Personally, I prefer to think of these new foods as analogues rather than replacements; pretty early in my life, I got the idea that dining maturity involved moving away from the idea that a meal was like a Broadway show with a big star (meat), a co-star (potatoes), and a supporting cast (vegetables). In my house these days, the analogues are occasional and interesting treats and variations rather than the centerpieces of an average meal.
Furthermore, seven years on from the end of my meat and dairy era, I’ve sufficiently forgotten the exact tastes and textures to the point where I’m now just looking for new and satisfying gastronomic experiences rather than trying to recreate anything that my brain or taste buds could conjure up. I have noticed that some of my omnivore friends and acquaintances take exception and even umbrage when confronted with the idea of fake/replacement/substitute meat and cheese; a recent online comment described veggie-meat as “ignorant vegan slurry,” a phrase on which I have put a trademark in case I ever want to found or promote a band with that name.
Pondering the rationale, technology, and psychological justification for these kinds of foods makes me think that it might be time to rejuvenate the concept of Ersatz as a form of active engagement with one’s refrigerator, counter, stove, and table. Germans, Brits, and many other countries involved in the nasty business of war found it necessary to restrict some foods and make shift with others. Many people undoubtedly understood Ersatz not only as an inferior substitute, but as one foisted on them by a regime with a suspect wartime ideology. Nonetheless, a war was in fact on, and a lot of honest people, deceived or not, did their bit, with varying degrees of understanding, cheerfulness, and cynicism. The more neutral German meaning “substitute” or “replacement” simply conveys the basic idea that something is unavailable and something else needs to be there to fill its place.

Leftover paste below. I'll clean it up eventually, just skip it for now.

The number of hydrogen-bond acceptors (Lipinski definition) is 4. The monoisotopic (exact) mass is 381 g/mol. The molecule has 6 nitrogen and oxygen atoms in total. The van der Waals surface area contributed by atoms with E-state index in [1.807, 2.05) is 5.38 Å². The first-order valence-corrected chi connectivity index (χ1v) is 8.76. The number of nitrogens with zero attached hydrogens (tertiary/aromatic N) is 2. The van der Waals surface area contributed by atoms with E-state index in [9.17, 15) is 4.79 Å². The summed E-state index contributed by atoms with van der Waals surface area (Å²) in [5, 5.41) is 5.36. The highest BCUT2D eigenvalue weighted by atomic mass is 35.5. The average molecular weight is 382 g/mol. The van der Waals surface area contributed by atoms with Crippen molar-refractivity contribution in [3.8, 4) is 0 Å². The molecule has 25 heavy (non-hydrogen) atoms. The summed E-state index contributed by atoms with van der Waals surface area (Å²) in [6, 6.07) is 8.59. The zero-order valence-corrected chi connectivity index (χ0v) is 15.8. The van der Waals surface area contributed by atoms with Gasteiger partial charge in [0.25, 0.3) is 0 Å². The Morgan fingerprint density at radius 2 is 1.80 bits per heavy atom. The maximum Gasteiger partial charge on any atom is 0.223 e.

If you are a person who chooses not to consume meat or dairy products, you are probably starting from familiar domestic and familial places inhabited by signifying foodstuffs that have meant nutrition, comfort, and loving goodness. Jonathan Safran Foer’s wonderful hybrid memoir/research project/jeremiad Eating Animals is largely concerned with the relationship between the food we eat and our continuing existence as individuals, families, and cultures. “The stories that are served with food matter,” writes Foer. “These stories bind our family together, and bind our family to others. Stories about food are stories about us – our history and our values.” In his Jewish family’s own terms, “eating and storytelling are inseparable – the saltwater is also tears; the honey not only tastes sweet, but makes us think of sweetness; the matzo is the bread of our affliction."